Minnesota artist Mark Larson debuted his line of Art-Necko ties in 1978. These were plastic, see-through ties, and the gimmick was that he filled them with various stuff.
As described in the Minneapolis Star Tribune
(Nov 26, 1978):
There is the aquarium tie (a snail, a plant, some gravel and a puzzled guppie floating on the wearer's chest). The Paint-by-Number tie. The captured-flight tie (two broken toy airplanes and a dead moth). The floral arrangement tie (dirt and live plants). The regimental stripe (available in dirt and candy stripes or the more restrained hairline stripes, executed in human hair in gentle tones of rust, brown and gray).
The neon tie, however, is the current front-runner. Larson's favorite, it's a stunning red-and-blue creation that makes a glowing statement about the wearer—providing he's hooked up to a power source.
And these have nothing on the proposed ties. There could be—well, the world's loudest tie (armed with a tiny loudspeaker to broadcast jets taking off); the horror movie or Vincent Price model (containing dry ice, with tiny holes in the front to permit the wearer to trail wisps of fog); the Fit-to-be-Tied Tie (a self-inflating strait-jacket that takes over when you feel you are losing control), and the chow mein tie, inspired by the Seal-a-Meal machine that is basic to the Art-Necko process.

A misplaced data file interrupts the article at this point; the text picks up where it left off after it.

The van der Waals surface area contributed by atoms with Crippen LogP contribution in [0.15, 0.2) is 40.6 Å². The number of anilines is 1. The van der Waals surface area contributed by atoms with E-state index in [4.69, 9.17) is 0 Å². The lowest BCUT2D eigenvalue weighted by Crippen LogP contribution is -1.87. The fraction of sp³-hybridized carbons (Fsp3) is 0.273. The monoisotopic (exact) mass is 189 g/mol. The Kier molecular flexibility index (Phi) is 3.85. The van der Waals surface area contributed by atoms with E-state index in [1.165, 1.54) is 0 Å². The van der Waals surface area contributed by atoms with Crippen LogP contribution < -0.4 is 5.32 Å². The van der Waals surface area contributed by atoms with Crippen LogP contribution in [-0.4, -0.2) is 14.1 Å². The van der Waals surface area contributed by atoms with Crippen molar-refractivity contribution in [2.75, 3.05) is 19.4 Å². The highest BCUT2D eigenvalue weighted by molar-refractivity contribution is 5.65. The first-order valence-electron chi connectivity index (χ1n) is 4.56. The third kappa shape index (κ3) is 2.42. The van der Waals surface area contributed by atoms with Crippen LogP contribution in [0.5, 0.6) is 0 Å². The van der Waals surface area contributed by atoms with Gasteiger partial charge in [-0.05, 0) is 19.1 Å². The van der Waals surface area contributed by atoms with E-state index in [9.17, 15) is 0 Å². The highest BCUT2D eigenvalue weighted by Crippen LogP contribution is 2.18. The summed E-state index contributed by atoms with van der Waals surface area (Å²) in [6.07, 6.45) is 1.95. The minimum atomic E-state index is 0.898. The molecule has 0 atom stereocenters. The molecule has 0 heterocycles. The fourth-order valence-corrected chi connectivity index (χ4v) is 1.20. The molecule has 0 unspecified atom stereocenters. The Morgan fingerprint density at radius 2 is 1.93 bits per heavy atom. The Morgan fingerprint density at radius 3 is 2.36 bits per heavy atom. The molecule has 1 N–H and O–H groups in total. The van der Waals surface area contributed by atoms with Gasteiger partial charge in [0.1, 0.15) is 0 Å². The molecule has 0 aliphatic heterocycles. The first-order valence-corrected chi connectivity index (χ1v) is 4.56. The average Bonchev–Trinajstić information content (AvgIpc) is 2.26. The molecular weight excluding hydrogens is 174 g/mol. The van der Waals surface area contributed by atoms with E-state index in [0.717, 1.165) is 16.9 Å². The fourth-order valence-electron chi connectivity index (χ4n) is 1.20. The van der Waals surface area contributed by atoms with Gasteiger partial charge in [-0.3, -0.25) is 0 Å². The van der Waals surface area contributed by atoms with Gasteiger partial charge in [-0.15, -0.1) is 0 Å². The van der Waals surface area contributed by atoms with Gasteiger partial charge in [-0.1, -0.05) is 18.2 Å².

The cowboy tie
magazine (Jan 15, 1979) listed a few more:
Railroad Tie has an HO-gauge track, pebbles and a miniature crossing sign inside.
Fishing Tackle features Goldfish crackers, a hook, sinker and a rubber worm. Vanity contains false eyelashes and phony fingernails. And for the ghoulish, there's Bones—scrubbed and boiled shortribs.
At the time the Art-Necko ties sold for $10. I found one for sale on eBay for $14.66.
So not much increase in value in the past 40 years.